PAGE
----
Photo by Bob Jenkin
On the 15th of January 2023, 10 poets took to the stage at the Southbank Centre’s Royal Festival Hall for the T. S. Eliot prize shortlist readings. The night began with one of the judges, Jean Sprackland, reading T. S. Eliot’s The Dry Salvages in tradition with celebrating his work. Ian McMillan then entered the stage as the host for the evening, with quick-witted jokes and insightful introductions to each poet keeping the audience engaged and cheerful throughout the evening. Each poet was given eight minutes to perform a selection of poems from their nominated collection and they did not disappoint.
The first poet to grace the stage was Philip Gross reading from his twenty-seventh collection The Thirteenth Angel. He succeeded in making everyday objects appear ethereal with A Near Distance, commenting on the closeness and distance we have experienced in the past few years, seemingly a nod to the pandemic. He managed to easily yet eloquently merge the metaphysical and the physical with his beautiful imagery alongside delicate language that created an enthralling start to the evening.
Next was Victoria Adukwei Bulley with her debut collection Quiet, exploring black interiority and selfhood. Using experimental forms, she interrogates the perceptions of racial binaries, inciting a questioning of what it means to be black in a western society, asking ‘what might it mean to have a black mirror?’. She also talks about the black female body beautifully with her poetry, leaving questions for the audience to ponder on.
Following up with another debut collection was Mark Pajak with Slide. This collection is violent yet emotional with poignant imagery, such as with A Set Place - a sentimental poem of his aunt’s pregnancy, which takes a disheartening turn. Pajak’s confident stage presence contrasted Bulley’s reservedness, yet they both commented on difficult topics that were significant to the current climate.
Another personal and emotional collection was Denise Saul’s The Room Between Us, detailing the story of her mother’s illness and the aphasia she developed afterwards. The difficulty of language and identity were apparent in her readings and most striking was Minor Variations that explores how her mother's language developed into hand signals in order to communicate. Saul read with a beautiful softness that heightened the emotions of her dedication to her mother in Golden Grove.
My personal favourite performance of the night was Manorism written by Yomi Sode, an insight into what it means to be a Black male in Britain. The only poet to directly engage with the audience, Sode had us chanting ‘ohhhh Thiago Silva’ in his poem centring around the difference in the way that media treats Black artists. Sode provided a stark criticism of racial binaries, of which he condemned the media's double standards and cultural appropriation. This collection was certainly intended to be shared orally and Sode did so with power and emotional vulnerability that guided an audience through a range of emotions from laughter to anger and sadness.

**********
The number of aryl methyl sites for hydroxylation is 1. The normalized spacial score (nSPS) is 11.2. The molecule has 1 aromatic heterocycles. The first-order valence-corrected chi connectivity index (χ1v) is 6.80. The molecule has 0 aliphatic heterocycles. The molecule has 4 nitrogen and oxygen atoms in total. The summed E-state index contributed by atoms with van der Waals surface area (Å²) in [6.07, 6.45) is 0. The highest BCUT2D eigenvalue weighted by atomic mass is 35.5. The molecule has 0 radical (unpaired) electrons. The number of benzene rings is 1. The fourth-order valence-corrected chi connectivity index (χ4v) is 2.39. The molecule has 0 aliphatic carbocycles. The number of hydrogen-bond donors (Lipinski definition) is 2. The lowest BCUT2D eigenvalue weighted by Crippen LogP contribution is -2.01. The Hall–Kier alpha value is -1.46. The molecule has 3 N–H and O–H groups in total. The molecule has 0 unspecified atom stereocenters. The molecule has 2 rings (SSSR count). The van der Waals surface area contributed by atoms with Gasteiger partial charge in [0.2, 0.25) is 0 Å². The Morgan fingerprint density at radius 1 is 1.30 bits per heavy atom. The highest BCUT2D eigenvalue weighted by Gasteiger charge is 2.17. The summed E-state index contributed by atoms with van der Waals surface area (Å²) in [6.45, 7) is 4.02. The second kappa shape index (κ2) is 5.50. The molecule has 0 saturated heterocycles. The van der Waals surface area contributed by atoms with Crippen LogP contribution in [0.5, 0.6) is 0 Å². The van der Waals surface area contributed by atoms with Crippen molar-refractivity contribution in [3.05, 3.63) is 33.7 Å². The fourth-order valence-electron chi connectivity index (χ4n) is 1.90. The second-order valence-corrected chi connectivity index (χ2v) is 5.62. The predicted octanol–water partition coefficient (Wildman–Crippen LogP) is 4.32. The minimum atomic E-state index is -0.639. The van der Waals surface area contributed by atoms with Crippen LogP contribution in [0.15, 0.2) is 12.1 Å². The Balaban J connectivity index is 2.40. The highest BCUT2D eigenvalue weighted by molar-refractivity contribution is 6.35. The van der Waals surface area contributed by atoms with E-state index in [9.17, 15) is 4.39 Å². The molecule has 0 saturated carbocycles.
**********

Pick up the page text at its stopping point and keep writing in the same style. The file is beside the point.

After Sode, Zaffar Kunial followed with England’s Green. His focus on landscape and how he connects this with the aural nature of his poetry constructed a masterful teasing out of sounds one would usually pay no attention to. His experimentation with language and sound felt innovative and refreshing, which was further exemplified through his readings.
Also exploring the natural world was Jemma Borg’s Wilder that rejects the sterility of an ever-changing climate to embrace the resilience of the natural world along with the struggles of motherhood. Although she could not attend on the night, Merly Pugh did her collection justice, highlighting Borg’s conversation between human and nature that she evokes through skilful personification and delicate language.
James Conor Patterson then read from his debut collection Bandit County. Very different from many of the other poets performing, this collection fixates on a narrative of a young man navigating the largely lawless borderlands between the Republic and the north of Ireland. His first poem was dedicated to Ciaran Carson, evidently a large source of inspiration for his work. Patterson evoked unique imagery with his idiomatic language, much of which was unfamiliar yet thought provoking.
Then it was the turn of King’s very own lecturer Anthony Joseph. Grief and loss become the primary themes of Sonnets for Albert, a personal exploration of the absence of a father figure. Focusing on the form of the sonnet, Joseph managed to masterfully craft a refreshing take on a traditional form. He seemed at ease on the stage, offering a memorable performance and placing him as a strong contender for this year's prize.
The final poet of the night was Fiona Benson with Ephemeron, a collection of poems that explores the transient and fleeting quality of life from adolescence to parenthood. She retells the story of the Minotaur in a tragic manner, offering a new outlook on the classical tale from the point of view of Ariadne. Benson creates emotional narratives with her powerful prose which she read poignantly on the night.
All the poets offered beautiful readings of their nominated collections and I don’t envy the judges in what will be a truly difficult decision to make. The results are announced on the 16th of January at an awards ceremony, where the winning poet will receive £25,000 and each nominated poet will receive £1,500.
Edited by Holly Cornall, Literature Editor